If you haven’t been to Japan yet, visit of this country might be a little bit shock for you. For us trip to Japan was pleasant shock whick started already at the airport. Some things work in a different way than we are used to in Europe. We selected 10 interesting things and rules you should know about Japan that might be helpful when traveling around this amazing country 🙂
1. Vending machines everywhere
Japan is the country of vending machines. Vending machines are literally on every corner. Japanese love them. Drinks, sweets, cameras, memory cards or raincoats. Those are just few things to mention you can buy via vending machines. It’s practical. When you are thirsty and can’t find a supermarket just find the nearest vending machines 🙂
2. Hotel rooms
Japan is an island country. Major part of Japan is mountainous. Cities are crowded and space is scarce. The offer of hotel rooms were quite surprisive for us when we tried to book accomodation. Available rooms were small sized, mainly from 8m2 to 13m2. To find a room with larger size and for reasonable money you have to look carefully. Remember, in Japan hourly hotels are quite common. If you book such hotel as a solo traveler don’t be surprised if receptionist laughs at you a little 🙂
3. Money withdrawal from ATMs in Japan
Although it’s easy to find ATMs in Japan, it’s quite difficult to find one that accepts foreign payment cards. Where to find ATM which actually accepts foreign cards? Well, there is simple answer to this question. Go to the next 7eleven store. Usually they have an ATM that accepts foreign payment cards.
4. Money exchange
There are almost no classic money exchange offices (as we know them from countries like Croatia, Thailand, Indonesia and so on) in Japan. You rarely find one. If ever. Change your money in bank. Banks usually have separate counter for money exchange.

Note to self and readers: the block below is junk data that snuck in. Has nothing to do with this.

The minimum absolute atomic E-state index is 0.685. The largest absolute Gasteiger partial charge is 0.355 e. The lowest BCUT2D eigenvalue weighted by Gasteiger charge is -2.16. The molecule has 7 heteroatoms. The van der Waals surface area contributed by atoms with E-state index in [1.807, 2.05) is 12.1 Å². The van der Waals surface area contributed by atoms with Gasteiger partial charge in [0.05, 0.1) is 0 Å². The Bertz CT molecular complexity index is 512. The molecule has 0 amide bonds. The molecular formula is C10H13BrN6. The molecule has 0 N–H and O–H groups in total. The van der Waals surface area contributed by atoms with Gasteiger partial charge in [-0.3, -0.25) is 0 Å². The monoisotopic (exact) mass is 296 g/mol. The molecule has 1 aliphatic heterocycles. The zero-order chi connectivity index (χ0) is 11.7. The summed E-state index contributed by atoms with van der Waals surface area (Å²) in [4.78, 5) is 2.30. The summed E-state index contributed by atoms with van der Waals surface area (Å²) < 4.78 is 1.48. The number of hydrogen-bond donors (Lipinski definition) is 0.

5. Ordering meals from vending machines in restaurant
If you are worried how to order a meal in restaurant, you don’t have to. Numerous restaurants in Japan (mainly in big cities like Tokio, Osaka or Kyoto) have machine with pictures of meals. You can simply choose meal you like according to the picture. Sometimes trial-error system 🙂 Insert coins, press the button with food and take ticket. Hand over the ticket to the waiter/waitress and wait for your meal. And the problem with communication and waiting for your bill exist no more. 🙂
6. Don’t stick your chopsticks upright into rice!
In South Korea you use in restaurants metal chopsticks. In Japanese restaurants you will be eating with wooden chopsticks. When dining in foreign country you should follow certain etiquette. In Japan, never leave your chopsticks stuck upright in the rice y. It’s taboo here. Why? Such stuck chopsticks symbolise funeral in Japanese culture. Japanese believe that this brings bad luck.
7. Don’t leave a tip!
Another interesting thing will make travelers happy. You don’t leave a tip in Japan. People don’t even expect them. If you leave even just 1 YEN the salesman may run out of the store just to give you that 1 YEN back 🙂 Leaving tips is not decent in Japanese culture. Some Japanese may find it even disrespectful or insult.
8. Toilet seats with various functions
Toilet is perphaps the only place were people have some privacy in Japan. So Japanese made amazing toilet seats. In hotels and often on public restrooms each toilet is equipped with seat control. This seat control has various functions. 🙂 You can turn on the heating or use minishower. 🙂
9. Entertainment games
Entertainment game rooms are another place where Japanese people spend their time and money. Some of them spend the whole night here just to continue straight to work in the morning. We couldn’t resist and tried to pick a Pikachu from the machine 😀 We liked the photo booth the most. You take pictures in the booth and adjust them with effects. And thus you have nice souvenir from Japan 🙂
10. When entering subway, train or bus get in the line
Marked lines on the subway and train platforms show you how to stand in the line. Japanese obey these lines. As tourists and visitors we should follow the old saying: “When in Rome, do as Romans do.” So don’t outrun anybody and wait for your turn 🙂
We encourage you to give us in comment your observations from your Japan travels. It might help someone.